Testing the bipolar see-saw with Pa and Nd isotopes in the Argentine Basin

Lead Research Organisation: University of Oxford
Department Name: Earth Sciences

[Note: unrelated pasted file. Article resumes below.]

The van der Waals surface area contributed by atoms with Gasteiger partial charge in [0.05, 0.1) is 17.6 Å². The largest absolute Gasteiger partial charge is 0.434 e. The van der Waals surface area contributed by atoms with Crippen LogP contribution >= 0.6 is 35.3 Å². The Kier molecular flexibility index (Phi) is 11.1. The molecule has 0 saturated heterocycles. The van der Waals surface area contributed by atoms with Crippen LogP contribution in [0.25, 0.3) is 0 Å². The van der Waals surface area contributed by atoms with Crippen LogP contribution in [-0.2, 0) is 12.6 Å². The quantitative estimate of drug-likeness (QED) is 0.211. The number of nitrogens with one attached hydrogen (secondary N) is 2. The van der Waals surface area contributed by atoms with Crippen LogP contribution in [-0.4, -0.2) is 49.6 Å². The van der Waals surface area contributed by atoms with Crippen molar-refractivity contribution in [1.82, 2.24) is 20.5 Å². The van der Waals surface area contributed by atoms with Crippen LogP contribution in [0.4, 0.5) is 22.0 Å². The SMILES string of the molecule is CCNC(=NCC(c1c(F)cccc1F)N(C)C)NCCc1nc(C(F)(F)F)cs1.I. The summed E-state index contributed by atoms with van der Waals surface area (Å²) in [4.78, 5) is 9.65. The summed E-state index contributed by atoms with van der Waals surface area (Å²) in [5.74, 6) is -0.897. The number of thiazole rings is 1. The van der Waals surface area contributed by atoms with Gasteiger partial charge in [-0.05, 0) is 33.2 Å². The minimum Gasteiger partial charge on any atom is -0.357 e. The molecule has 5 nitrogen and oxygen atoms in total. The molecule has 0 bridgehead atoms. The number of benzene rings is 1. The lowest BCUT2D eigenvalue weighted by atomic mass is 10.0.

Dramatic changes in past climate on millennial timescales are seen in northern-hemisphere ice-core records from Greenland. Somewhat less dramatic changes are also seen in Antarctica at these timescales, but such changes are out of phase with those in the north. Changes in the north are known to be caused by variation in the rate of deep water formation in the North Atlantic, which alters transport of heat to the region. A widely believed model is that such changes in northern hemisphere deepwater formation are mirrored by antiphase changes in southern hemisphere deepwater formation. Vigorous deep-water formation in only one hemisphere causes that hemisphere to be warm, while the other is cold. This belief is, however, largely untested and the antiphase climate behaviour of the two hemispheres may be caused, not by changes in deep ocean circulation, but by more general redistribution of heat by the oceans, or by changes in atmospheric circulation. Here we propose to reconstruct changes in deep-ocean circulation in the South Atlantic at millennial timescales across an interval which experienced significant climate variation. This reconstruction, when compared to existing records from the North Atlantic will provide a direct test of the suggested antiphase behaviour of deep-water flow, and will provide important new insights into the mechanisms causing abrupt climate change. We will use two new geochemical proxies recorded in ocean sediments - 231Pa/230Th and eNd. The former of these provides information about the rate of water flow, and the latter about the source of water mass that is flowing. Combing proxies that provide such information is an innovative and powerful approach to understanding changes in the past ocean. We will measure these proxies in a range of cores, provided by a colleague in Bremen (Germany), taken from the Argentine Basin. This basin is at a similar latitude in the South Atlantic, as those cores from the North Atlantic which provide some of the most compelling evidence for the role of ocean circulation in millennial climate change (including evidence from the new 231Pa/230Th proxy). They are therefore ideally suited to assess the relationship between deep-water circulation in the two hemispheres. In addition to testing the mechanisms causing millennial climate change, our new proxy records will improve our understanding of changes in ocean circulation on longer timescales, and in other areas. Reconstruction of the water-masses present in the past South Atlantic will, for instance, test the common assertion that significantly less deep-water formed in the North Atlantic during the last glacial period. And assessment of changes in the chemical composition of water masses in the South Atlantic will allow more accurate future application of the 231Pa/230Th and eNd tracers in other ocean basins.